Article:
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Christchurch makes big announcements at AIME

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Christchurch makes big announcements at AIME
Te Pae Christchurch and the convention bureau for New Zealand’s second largest city both had major developments to share.

Ross Steele, general manager of the city’s convention centre, Te Pae, announced that the venue had just been certified net carbon zero – in scope one and two carbon emissions – by Toitū Envirocare, receiving confirmation last week.

Toitū is owned by a New Zealand government research institute and provides environmental and carbon certifications to over 800 organisations in New Zealand and further afield.

Te Pae has reached its net zero goal ahead of schedule, committing at last year’s Asia Pacific Incentives and Meetings Event (AIME) to be carbon neutral by the end of the 2024 financial year.

Steele said reaching the first net zero milestone – the most challenging of the scopes, scope 3, is still a work in progress – is something the team is “very, very proud of”.

“It’s a journey that we started a long, long time ago but it’s a journey we will continue on and continue to work on for many years to come. It is the start of a journey,” he said.

ChristchurchNZ also had a significant announcement up their sleeve on the AIME show floor yesterday, launching a major research project into conference legacies, which is set to run for at least three years.

With additional support from Tourism New Zealand, the research will look to gather data on event impacts including scientific advancement, industry innovation, social policies, community wellbeing, trade, investment and cultural and environmental sustainability.

“Whilst we see, hear and experience the benefits of business events in our everyday work…at the moment in Christchurch, there’s currently no formal data being collected beyond the financial,” said ChristchurchNZ’s head of business events, Megan Crum.

“Without a doubt, the sector is continually being asked to demonstrate its value in order to attract and maintain sufficient funding so that we can do the work that we do.

“And without a doubt, an improved understanding of the contribution from business events that are made by conferences can inform and develop strategies that maximise benefits for our communities.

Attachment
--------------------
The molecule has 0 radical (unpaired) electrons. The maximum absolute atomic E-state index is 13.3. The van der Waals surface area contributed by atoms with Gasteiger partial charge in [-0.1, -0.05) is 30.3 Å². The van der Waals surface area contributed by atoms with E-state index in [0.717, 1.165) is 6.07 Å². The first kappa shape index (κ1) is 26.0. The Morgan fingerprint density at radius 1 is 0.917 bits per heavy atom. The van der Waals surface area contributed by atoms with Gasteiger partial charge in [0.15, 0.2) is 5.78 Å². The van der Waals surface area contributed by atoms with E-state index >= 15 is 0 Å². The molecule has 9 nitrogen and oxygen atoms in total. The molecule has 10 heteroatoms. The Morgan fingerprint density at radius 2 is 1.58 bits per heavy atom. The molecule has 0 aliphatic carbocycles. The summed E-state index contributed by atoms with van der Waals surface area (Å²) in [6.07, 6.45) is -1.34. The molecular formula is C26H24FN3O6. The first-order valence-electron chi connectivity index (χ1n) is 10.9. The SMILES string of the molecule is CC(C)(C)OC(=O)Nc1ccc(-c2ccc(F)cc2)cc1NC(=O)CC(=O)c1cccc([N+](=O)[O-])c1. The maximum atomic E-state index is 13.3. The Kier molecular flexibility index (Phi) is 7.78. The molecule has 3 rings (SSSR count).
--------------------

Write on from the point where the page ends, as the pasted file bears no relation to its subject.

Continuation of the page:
“This project really is a significant step forward for all of us who work within New Zealand’s business events community.”

Inspired by the work that’s been done by BESydney in Australia, ChristchurchNZ will use one of the same researchers who has been undertaking the work for Sydney for more than a decade, Carmel Foley.

“We’re so fortunate to have Carmel and her team head this groundbreaking work for New Zealand,” said Crum.

Research data will be collected via an online survey from conference organisers, delegates, exhibitors and sponsors of 20 conferences each year. Most conferences that will take part in the research will be held in Christchurch, with some data to be drawn from conferences held elsewhere in New Zealand. The conferences chosen to participate will primarily be drawn from particular sectors of interest to Christchurch – from clean tech to future transport, Antarctic research, urban development and resilient cities, amongst others.

Data collection is due to start next month and will include events that have already taken place.

“By formally evaluating impacts from events…we’re going to uncover more than just the dollars from visitor spend,” said Crum.

“How do conferences impact us socially, how do they impact us environmentally – these are the questions that we’ll be able to answer from this research.

“We all recognise the non-financial value of business events but having a way to measure and convey that has really felt out of reach until now.”

With conference legacies often taking many years to eventuate, Crum confirmed they are looking at long tail research opportunities beyond the initial three-year project announced yesterday.

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